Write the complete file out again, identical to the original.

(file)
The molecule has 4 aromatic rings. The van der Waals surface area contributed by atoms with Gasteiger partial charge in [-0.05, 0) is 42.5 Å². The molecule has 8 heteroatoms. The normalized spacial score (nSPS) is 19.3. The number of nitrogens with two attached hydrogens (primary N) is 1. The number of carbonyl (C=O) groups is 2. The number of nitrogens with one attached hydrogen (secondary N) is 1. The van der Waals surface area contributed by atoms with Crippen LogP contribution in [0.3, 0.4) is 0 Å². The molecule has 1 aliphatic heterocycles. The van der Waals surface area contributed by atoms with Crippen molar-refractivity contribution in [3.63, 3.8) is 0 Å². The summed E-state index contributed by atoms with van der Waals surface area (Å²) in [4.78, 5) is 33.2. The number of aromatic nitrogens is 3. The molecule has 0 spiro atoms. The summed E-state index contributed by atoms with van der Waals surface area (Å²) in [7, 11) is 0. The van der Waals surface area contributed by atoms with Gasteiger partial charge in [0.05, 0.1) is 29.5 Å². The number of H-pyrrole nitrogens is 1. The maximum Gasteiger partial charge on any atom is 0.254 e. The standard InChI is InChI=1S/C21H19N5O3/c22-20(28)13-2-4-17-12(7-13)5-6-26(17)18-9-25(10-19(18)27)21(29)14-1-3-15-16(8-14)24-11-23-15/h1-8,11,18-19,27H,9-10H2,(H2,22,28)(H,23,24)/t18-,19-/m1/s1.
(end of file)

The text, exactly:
The molecule has 4 aromatic rings. The van der Waals surface area contributed by atoms with Gasteiger partial charge in [-0.05, 0) is 42.5 Å². The molecule has 8 heteroatoms. The normalized spacial score (nSPS) is 19.3. The number of nitrogens with two attached hydrogens (primary N) is 1. The number of carbonyl (C=O) groups is 2. The number of nitrogens with one attached hydrogen (secondary N) is 1. The van der Waals surface area contributed by atoms with Crippen LogP contribution in [0.3, 0.4) is 0 Å². The molecule has 1 aliphatic heterocycles. The van der Waals surface area contributed by atoms with Crippen molar-refractivity contribution in [3.63, 3.8) is 0 Å². The summed E-state index contributed by atoms with van der Waals surface area (Å²) in [4.78, 5) is 33.2. The number of aromatic nitrogens is 3. The molecule has 0 spiro atoms. The summed E-state index contributed by atoms with van der Waals surface area (Å²) in [7, 11) is 0. The van der Waals surface area contributed by atoms with Gasteiger partial charge in [0.05, 0.1) is 29.5 Å². The number of H-pyrrole nitrogens is 1. The maximum Gasteiger partial charge on any atom is 0.254 e. The standard InChI is InChI=1S/C21H19N5O3/c22-20(28)13-2-4-17-12(7-13)5-6-26(17)18-9-25(10-19(18)27)21(29)14-1-3-15-16(8-14)24-11-23-15/h1-8,11,18-19,27H,9-10H2,(H2,22,28)(H,23,24)/t18-,19-/m1/s1.